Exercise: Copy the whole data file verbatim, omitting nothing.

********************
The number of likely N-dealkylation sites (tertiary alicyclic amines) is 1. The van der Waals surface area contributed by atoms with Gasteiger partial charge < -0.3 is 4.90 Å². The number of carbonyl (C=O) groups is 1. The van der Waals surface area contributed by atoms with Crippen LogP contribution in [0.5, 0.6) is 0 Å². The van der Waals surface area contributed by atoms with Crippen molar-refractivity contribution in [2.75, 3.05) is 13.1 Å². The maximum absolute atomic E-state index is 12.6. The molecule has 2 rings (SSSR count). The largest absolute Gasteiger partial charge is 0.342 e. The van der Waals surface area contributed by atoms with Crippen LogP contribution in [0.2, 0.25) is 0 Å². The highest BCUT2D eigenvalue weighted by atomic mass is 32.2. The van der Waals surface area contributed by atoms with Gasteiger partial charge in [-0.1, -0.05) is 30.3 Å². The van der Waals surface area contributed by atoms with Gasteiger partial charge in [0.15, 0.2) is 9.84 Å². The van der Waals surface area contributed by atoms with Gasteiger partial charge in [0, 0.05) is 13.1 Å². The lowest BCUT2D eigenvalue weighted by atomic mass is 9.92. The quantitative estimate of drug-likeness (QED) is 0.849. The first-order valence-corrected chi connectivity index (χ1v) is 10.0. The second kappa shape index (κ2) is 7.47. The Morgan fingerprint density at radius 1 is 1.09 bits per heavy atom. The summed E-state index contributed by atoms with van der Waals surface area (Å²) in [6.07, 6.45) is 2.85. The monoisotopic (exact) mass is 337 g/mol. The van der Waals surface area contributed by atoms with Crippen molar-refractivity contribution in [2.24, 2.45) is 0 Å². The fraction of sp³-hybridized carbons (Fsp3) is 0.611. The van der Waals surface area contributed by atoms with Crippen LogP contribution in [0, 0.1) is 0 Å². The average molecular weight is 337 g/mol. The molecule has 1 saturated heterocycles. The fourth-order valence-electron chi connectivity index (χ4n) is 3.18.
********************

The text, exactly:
The number of likely N-dealkylation sites (tertiary alicyclic amines) is 1. The van der Waals surface area contributed by atoms with Gasteiger partial charge < -0.3 is 4.90 Å². The number of carbonyl (C=O) groups is 1. The van der Waals surface area contributed by atoms with Crippen LogP contribution in [0.5, 0.6) is 0 Å². The van der Waals surface area contributed by atoms with Crippen molar-refractivity contribution in [2.75, 3.05) is 13.1 Å². The maximum absolute atomic E-state index is 12.6. The molecule has 2 rings (SSSR count). The largest absolute Gasteiger partial charge is 0.342 e. The van der Waals surface area contributed by atoms with Crippen LogP contribution in [0.2, 0.25) is 0 Å². The highest BCUT2D eigenvalue weighted by atomic mass is 32.2. The van der Waals surface area contributed by atoms with Gasteiger partial charge in [-0.1, -0.05) is 30.3 Å². The van der Waals surface area contributed by atoms with Gasteiger partial charge in [0.15, 0.2) is 9.84 Å². The van der Waals surface area contributed by atoms with Gasteiger partial charge in [0, 0.05) is 13.1 Å². The lowest BCUT2D eigenvalue weighted by atomic mass is 9.92. The quantitative estimate of drug-likeness (QED) is 0.849. The first-order valence-corrected chi connectivity index (χ1v) is 10.0. The second kappa shape index (κ2) is 7.47. The Morgan fingerprint density at radius 1 is 1.09 bits per heavy atom. The summed E-state index contributed by atoms with van der Waals surface area (Å²) in [6.07, 6.45) is 2.85. The monoisotopic (exact) mass is 337 g/mol. The van der Waals surface area contributed by atoms with Crippen molar-refractivity contribution in [2.24, 2.45) is 0 Å². The fraction of sp³-hybridized carbons (Fsp3) is 0.611. The van der Waals surface area contributed by atoms with Crippen LogP contribution in [0, 0.1) is 0 Å². The average molecular weight is 337 g/mol. The molecule has 1 saturated heterocycles. The fourth-order valence-electron chi connectivity index (χ4n) is 3.18.